To use, the patient fills 2 shoe box sized plastic containers ankle deep with warm tap water and adds a teaspoon of provided electrolytic salts to make the water conductive and to help heal occult skin infections for diabetics. The patient places a signal pad into each container and then places his feet into each of the containers. Sitting comfortably in an easy chair, the patient turns on the on/off intensity knob on and then increases the intensity of the signal until he feels a comfortable tingling.

When finished, the patient towel dries his feet, empties the water, washes out the containers and stores the system in the containers for its next use.

Results

Patient
Age
Gender
Initial Pain Level
2 week level
8 week level
% reduction in pain
1
55
M
9
5
3
66.7
2
76
M
8
5
3
62.5
3
57
F
7
4
3
57.1
4
67
F
9
7
6
33.3
5
62
M
8
4
2
75.0
6
45
F
8
6
3
62.5
49
31
20
59.5

All six patients found the device easy to use and stated the original 15-minute demonstration and video was enough instruction. All patients finished their eight week study and were planning on continuing use of the ReBuilder. All patients reported muscular contraction in their calf muscles at a comfortable setting.

Pain levels were reduced in all 6 patients. Original pain levels ranged from 5 to 10. The average reduction on the pains scale was three levels after two weeks and five levels by the end of the study.

One incidental, anecdotal finding was that four of the patients had trouble falling to sleep before the study and all 4 noted improvement within two days of starting the ReBuilder

No adverse reactions or allergies were reported.

Discussion
There are many advantages of using the electronic ReBuilder neuromuscular stimulator over pharmacological agents for treatment of painful diabetic neuropathy.

Pharmacological therapy includes tricyclic antidepressants which have been long considered the standard for chronic diabetic nerve pain, and provide significant pain relief to 30% of patients with neuropathic pain. Unfortunately, most patients experience intolerable adverse effects such as sedation, dry mouth, urinary retention, orthostatic hypotension or cardiac arrhythmias. Narcotic analgesics are considered controversial for the treatment of neuropathic pain. The high doses need to relieve the neuropathic pain often lead to constipation and addiction. The anticonvulsant, Gabapentin, has become a popular treatment; however its high price often makes it cost prohibitive and its side effects are considerable. Dizziness was reported in 24% somnolence in 23%, headache and diarrhea in 11% of patients. Care must be taken with the antiarrhythmics, and serum level monitored. (3)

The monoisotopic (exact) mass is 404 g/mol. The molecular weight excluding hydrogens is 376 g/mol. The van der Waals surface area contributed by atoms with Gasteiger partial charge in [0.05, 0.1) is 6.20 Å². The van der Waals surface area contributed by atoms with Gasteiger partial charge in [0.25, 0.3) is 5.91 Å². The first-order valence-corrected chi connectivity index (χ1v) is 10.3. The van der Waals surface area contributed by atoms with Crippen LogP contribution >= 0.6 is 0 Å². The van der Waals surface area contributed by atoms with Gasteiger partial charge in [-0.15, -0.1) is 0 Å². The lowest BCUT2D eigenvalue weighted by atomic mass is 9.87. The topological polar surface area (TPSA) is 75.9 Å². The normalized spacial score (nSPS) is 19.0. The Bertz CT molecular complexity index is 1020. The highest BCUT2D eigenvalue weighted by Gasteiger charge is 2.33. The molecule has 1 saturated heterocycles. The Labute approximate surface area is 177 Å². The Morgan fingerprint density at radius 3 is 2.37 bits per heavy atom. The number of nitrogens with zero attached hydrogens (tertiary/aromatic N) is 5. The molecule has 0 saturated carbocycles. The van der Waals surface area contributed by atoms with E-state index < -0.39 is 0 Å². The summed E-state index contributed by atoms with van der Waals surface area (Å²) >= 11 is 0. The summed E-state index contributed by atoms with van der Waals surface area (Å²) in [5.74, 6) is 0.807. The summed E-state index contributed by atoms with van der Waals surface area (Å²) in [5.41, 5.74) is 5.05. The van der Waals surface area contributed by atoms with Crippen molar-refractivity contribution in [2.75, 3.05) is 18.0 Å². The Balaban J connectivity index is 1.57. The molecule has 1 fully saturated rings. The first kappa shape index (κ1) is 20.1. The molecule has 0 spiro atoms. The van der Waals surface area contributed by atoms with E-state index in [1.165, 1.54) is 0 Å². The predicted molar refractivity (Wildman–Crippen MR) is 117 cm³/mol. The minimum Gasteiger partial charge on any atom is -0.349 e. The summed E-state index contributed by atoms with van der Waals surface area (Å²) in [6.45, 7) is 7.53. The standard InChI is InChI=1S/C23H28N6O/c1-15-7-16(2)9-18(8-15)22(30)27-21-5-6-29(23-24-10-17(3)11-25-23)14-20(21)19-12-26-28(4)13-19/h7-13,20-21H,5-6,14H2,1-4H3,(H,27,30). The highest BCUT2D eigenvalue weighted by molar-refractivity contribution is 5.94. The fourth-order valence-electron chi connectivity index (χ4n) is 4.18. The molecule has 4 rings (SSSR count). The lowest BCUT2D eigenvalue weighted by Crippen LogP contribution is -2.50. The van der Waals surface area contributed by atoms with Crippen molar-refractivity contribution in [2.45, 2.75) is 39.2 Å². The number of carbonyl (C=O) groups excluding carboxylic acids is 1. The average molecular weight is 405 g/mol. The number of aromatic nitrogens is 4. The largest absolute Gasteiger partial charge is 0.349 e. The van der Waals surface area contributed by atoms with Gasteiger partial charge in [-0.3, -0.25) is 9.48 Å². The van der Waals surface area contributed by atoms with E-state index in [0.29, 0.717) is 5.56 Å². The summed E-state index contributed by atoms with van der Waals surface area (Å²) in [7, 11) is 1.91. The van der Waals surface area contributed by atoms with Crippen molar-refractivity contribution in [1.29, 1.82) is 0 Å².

The ReBuilder electronic neuromuscular stimulator provides an easy to use, no side effect option that has been shown to provide significant pain relief in patients that suffer from painful diabetic neuropathy. The relief of neuropathic pain may allow some patients to sleep better and increase their quality of life. Use of the electronic neuromuscular stimulator does not prohibit concomitant use of a pharmacological agent.

Conclusion
The ReBuilder electronic neuromuscular stimulator was easy to use and shows promise as a well tolerated, effective treatment for painful diabetic neuropathy.

James R. Arnold, DPM
Charles Town, WV

References:

1) Polydefkis M, Griffin JW, Mc Arthur J. New insights into diabetic polyneuropathy. JAMA. 2003 Sep 19;290(10)1371-6

2) Backonja M. Managing painful diabetic neuropathy. Hosp Pract (Off Ed). 1999 Oct 15;34(11):79-82,83-8

3) Winik Al. Diabetic neuropathy: pathogenesis and therapy. Am J Med.1999 Aug 30;107(2B):17S-26S

4) Barbano RL, Hermann DN, Hart-GouleauS, et al. Effectiveness, tolerability and impact on quality of life of the 5%lidocaine patch in diabetic polyneuropathy. Arch Neurol. 2004 Jun;61(6):914-8.

5) Huges RA. Peripheral neuropathy. Geriatrics 2003 Jun:58(6):16-8,24-5,30.

6)KlineKM, Carroll DG, Malnar KF. Painful diabetic peripheral neuropathy relieved With use of oral topiramate. South Med J. 2003 June;96(6):602-5.